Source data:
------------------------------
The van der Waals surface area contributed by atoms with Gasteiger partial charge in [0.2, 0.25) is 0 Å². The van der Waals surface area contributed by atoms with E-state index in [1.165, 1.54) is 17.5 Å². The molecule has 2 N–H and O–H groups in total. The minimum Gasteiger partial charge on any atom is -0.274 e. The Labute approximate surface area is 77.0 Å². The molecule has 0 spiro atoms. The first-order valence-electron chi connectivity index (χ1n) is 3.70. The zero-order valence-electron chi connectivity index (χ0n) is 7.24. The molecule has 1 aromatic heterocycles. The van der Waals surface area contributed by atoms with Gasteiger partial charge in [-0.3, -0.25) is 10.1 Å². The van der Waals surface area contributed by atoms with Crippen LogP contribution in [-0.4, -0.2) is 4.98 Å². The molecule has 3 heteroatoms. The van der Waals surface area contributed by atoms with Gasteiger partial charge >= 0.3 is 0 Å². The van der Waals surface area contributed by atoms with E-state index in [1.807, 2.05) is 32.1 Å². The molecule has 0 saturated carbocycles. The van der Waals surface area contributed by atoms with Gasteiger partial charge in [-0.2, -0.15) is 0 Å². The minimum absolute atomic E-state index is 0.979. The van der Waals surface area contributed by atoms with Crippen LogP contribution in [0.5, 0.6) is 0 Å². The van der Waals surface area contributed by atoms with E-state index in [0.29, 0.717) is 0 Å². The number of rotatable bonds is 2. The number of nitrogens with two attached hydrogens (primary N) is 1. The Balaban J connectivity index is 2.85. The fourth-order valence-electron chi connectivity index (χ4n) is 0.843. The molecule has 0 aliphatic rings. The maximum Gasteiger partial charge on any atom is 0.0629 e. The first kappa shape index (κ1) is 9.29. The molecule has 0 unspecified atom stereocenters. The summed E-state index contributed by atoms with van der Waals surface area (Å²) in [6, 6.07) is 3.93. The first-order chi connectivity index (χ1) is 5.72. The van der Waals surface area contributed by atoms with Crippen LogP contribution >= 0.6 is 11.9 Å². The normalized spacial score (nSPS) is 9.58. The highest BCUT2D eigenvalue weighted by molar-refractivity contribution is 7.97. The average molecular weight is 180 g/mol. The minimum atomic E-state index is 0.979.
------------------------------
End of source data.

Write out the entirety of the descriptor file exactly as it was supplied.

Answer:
The van der Waals surface area contributed by atoms with Gasteiger partial charge in [0.2, 0.25) is 0 Å². The van der Waals surface area contributed by atoms with E-state index in [1.165, 1.54) is 17.5 Å². The molecule has 2 N–H and O–H groups in total. The minimum Gasteiger partial charge on any atom is -0.274 e. The Labute approximate surface area is 77.0 Å². The molecule has 0 spiro atoms. The first-order valence-electron chi connectivity index (χ1n) is 3.70. The zero-order valence-electron chi connectivity index (χ0n) is 7.24. The molecule has 1 aromatic heterocycles. The van der Waals surface area contributed by atoms with Gasteiger partial charge in [-0.3, -0.25) is 10.1 Å². The van der Waals surface area contributed by atoms with Crippen LogP contribution in [-0.4, -0.2) is 4.98 Å². The molecule has 3 heteroatoms. The van der Waals surface area contributed by atoms with Gasteiger partial charge >= 0.3 is 0 Å². The van der Waals surface area contributed by atoms with E-state index in [1.807, 2.05) is 32.1 Å². The molecule has 0 saturated carbocycles. The van der Waals surface area contributed by atoms with Gasteiger partial charge in [-0.2, -0.15) is 0 Å². The minimum absolute atomic E-state index is 0.979. The van der Waals surface area contributed by atoms with Crippen LogP contribution in [0.5, 0.6) is 0 Å². The van der Waals surface area contributed by atoms with E-state index in [0.29, 0.717) is 0 Å². The number of rotatable bonds is 2. The number of nitrogens with two attached hydrogens (primary N) is 1. The Balaban J connectivity index is 2.85. The fourth-order valence-electron chi connectivity index (χ4n) is 0.843. The molecule has 0 aliphatic rings. The maximum Gasteiger partial charge on any atom is 0.0629 e. The first kappa shape index (κ1) is 9.29. The molecule has 0 unspecified atom stereocenters. The summed E-state index contributed by atoms with van der Waals surface area (Å²) in [6, 6.07) is 3.93. The first-order chi connectivity index (χ1) is 5.72. The van der Waals surface area contributed by atoms with Crippen LogP contribution >= 0.6 is 11.9 Å². The normalized spacial score (nSPS) is 9.58. The highest BCUT2D eigenvalue weighted by molar-refractivity contribution is 7.97. The average molecular weight is 180 g/mol. The minimum atomic E-state index is 0.979.